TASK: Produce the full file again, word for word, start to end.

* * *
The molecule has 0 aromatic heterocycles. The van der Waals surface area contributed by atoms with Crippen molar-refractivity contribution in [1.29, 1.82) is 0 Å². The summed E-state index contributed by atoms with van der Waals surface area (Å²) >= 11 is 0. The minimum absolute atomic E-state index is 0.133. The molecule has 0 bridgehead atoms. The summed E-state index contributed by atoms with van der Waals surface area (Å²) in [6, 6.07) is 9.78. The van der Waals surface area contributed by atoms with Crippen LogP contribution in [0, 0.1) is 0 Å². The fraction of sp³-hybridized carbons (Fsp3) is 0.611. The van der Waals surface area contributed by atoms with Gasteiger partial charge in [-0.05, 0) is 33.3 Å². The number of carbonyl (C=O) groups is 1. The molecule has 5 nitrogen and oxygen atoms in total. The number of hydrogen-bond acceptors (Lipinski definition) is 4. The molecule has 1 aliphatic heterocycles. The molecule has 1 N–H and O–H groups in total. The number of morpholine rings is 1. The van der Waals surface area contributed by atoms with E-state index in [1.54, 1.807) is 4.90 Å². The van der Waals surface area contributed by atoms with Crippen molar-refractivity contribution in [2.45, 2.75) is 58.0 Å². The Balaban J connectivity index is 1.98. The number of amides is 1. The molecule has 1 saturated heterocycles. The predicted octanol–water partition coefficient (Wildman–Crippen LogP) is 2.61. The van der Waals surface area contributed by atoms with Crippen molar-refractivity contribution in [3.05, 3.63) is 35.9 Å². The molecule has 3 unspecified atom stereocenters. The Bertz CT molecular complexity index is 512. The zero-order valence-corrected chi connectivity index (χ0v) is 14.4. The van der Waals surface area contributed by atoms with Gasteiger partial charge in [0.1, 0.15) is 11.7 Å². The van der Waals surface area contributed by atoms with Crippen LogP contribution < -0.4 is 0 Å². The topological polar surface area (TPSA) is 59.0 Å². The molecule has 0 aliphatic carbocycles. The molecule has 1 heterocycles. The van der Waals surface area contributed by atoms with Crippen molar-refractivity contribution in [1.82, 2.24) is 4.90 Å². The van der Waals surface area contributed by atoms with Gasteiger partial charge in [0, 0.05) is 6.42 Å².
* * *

The molecule has 0 aromatic heterocycles. The van der Waals surface area contributed by atoms with Crippen molar-refractivity contribution in [1.29, 1.82) is 0 Å². The summed E-state index contributed by atoms with van der Waals surface area (Å²) >= 11 is 0. The minimum absolute atomic E-state index is 0.133. The molecule has 0 bridgehead atoms. The summed E-state index contributed by atoms with van der Waals surface area (Å²) in [6, 6.07) is 9.78. The van der Waals surface area contributed by atoms with Crippen LogP contribution in [0, 0.1) is 0 Å². The fraction of sp³-hybridized carbons (Fsp3) is 0.611. The van der Waals surface area contributed by atoms with Gasteiger partial charge in [-0.05, 0) is 33.3 Å². The number of carbonyl (C=O) groups is 1. The molecule has 5 nitrogen and oxygen atoms in total. The number of hydrogen-bond acceptors (Lipinski definition) is 4. The molecule has 1 aliphatic heterocycles. The molecule has 1 N–H and O–H groups in total. The number of morpholine rings is 1. The van der Waals surface area contributed by atoms with E-state index in [1.54, 1.807) is 4.90 Å². The van der Waals surface area contributed by atoms with Crippen molar-refractivity contribution in [2.45, 2.75) is 58.0 Å². The Balaban J connectivity index is 1.98. The number of amides is 1. The molecule has 1 saturated heterocycles. The predicted octanol–water partition coefficient (Wildman–Crippen LogP) is 2.61. The van der Waals surface area contributed by atoms with Crippen molar-refractivity contribution in [3.05, 3.63) is 35.9 Å². The molecule has 3 unspecified atom stereocenters. The Bertz CT molecular complexity index is 512. The zero-order valence-corrected chi connectivity index (χ0v) is 14.4. The van der Waals surface area contributed by atoms with Gasteiger partial charge in [0.1, 0.15) is 11.7 Å². The van der Waals surface area contributed by atoms with Crippen LogP contribution < -0.4 is 0 Å². The topological polar surface area (TPSA) is 59.0 Å². The molecule has 0 aliphatic carbocycles. The molecule has 1 heterocycles. The van der Waals surface area contributed by atoms with Crippen molar-refractivity contribution in [1.82, 2.24) is 4.90 Å². The van der Waals surface area contributed by atoms with Gasteiger partial charge in [0, 0.05) is 6.42 Å².